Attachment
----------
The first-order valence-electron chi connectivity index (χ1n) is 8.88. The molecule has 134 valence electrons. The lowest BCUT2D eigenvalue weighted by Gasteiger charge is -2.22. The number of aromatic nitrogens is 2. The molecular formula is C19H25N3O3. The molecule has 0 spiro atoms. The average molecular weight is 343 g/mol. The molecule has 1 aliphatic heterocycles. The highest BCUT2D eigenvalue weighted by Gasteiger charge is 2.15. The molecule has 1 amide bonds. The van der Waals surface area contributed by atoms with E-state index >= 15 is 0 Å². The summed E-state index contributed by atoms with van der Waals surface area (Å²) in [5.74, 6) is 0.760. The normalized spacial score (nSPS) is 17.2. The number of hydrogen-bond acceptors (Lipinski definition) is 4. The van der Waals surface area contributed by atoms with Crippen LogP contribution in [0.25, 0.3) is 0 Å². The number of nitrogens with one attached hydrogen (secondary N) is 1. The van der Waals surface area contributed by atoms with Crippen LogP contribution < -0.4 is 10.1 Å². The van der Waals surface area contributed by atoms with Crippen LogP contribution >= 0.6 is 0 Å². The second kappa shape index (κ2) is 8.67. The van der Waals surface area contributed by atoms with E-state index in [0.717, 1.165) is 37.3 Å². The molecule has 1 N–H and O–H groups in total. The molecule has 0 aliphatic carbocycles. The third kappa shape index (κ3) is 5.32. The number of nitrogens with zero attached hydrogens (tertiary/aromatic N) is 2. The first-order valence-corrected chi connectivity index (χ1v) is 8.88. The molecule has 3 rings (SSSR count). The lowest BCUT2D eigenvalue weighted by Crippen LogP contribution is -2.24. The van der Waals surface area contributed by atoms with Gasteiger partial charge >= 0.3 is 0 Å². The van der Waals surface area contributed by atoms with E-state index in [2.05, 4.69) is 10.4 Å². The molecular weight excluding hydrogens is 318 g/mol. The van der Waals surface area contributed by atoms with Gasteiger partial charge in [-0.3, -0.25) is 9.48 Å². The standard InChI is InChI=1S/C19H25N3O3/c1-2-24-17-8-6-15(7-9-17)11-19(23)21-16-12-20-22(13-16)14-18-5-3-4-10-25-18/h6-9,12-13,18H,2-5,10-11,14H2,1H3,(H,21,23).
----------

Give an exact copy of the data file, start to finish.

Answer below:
The first-order valence-electron chi connectivity index (χ1n) is 8.88. The molecule has 134 valence electrons. The lowest BCUT2D eigenvalue weighted by Gasteiger charge is -2.22. The number of aromatic nitrogens is 2. The molecular formula is C19H25N3O3. The molecule has 0 spiro atoms. The average molecular weight is 343 g/mol. The molecule has 1 aliphatic heterocycles. The highest BCUT2D eigenvalue weighted by Gasteiger charge is 2.15. The molecule has 1 amide bonds. The van der Waals surface area contributed by atoms with E-state index >= 15 is 0 Å². The summed E-state index contributed by atoms with van der Waals surface area (Å²) in [5.74, 6) is 0.760. The normalized spacial score (nSPS) is 17.2. The number of hydrogen-bond acceptors (Lipinski definition) is 4. The van der Waals surface area contributed by atoms with Crippen LogP contribution in [0.25, 0.3) is 0 Å². The number of nitrogens with one attached hydrogen (secondary N) is 1. The van der Waals surface area contributed by atoms with Crippen LogP contribution < -0.4 is 10.1 Å². The van der Waals surface area contributed by atoms with Crippen LogP contribution >= 0.6 is 0 Å². The second kappa shape index (κ2) is 8.67. The van der Waals surface area contributed by atoms with E-state index in [0.717, 1.165) is 37.3 Å². The molecule has 1 N–H and O–H groups in total. The molecule has 0 aliphatic carbocycles. The third kappa shape index (κ3) is 5.32. The number of nitrogens with zero attached hydrogens (tertiary/aromatic N) is 2. The first-order valence-corrected chi connectivity index (χ1v) is 8.88. The molecule has 3 rings (SSSR count). The lowest BCUT2D eigenvalue weighted by Crippen LogP contribution is -2.24. The van der Waals surface area contributed by atoms with Gasteiger partial charge >= 0.3 is 0 Å². The van der Waals surface area contributed by atoms with E-state index in [2.05, 4.69) is 10.4 Å². The molecular weight excluding hydrogens is 318 g/mol. The van der Waals surface area contributed by atoms with Gasteiger partial charge in [-0.3, -0.25) is 9.48 Å². The standard InChI is InChI=1S/C19H25N3O3/c1-2-24-17-8-6-15(7-9-17)11-19(23)21-16-12-20-22(13-16)14-18-5-3-4-10-25-18/h6-9,12-13,18H,2-5,10-11,14H2,1H3,(H,21,23).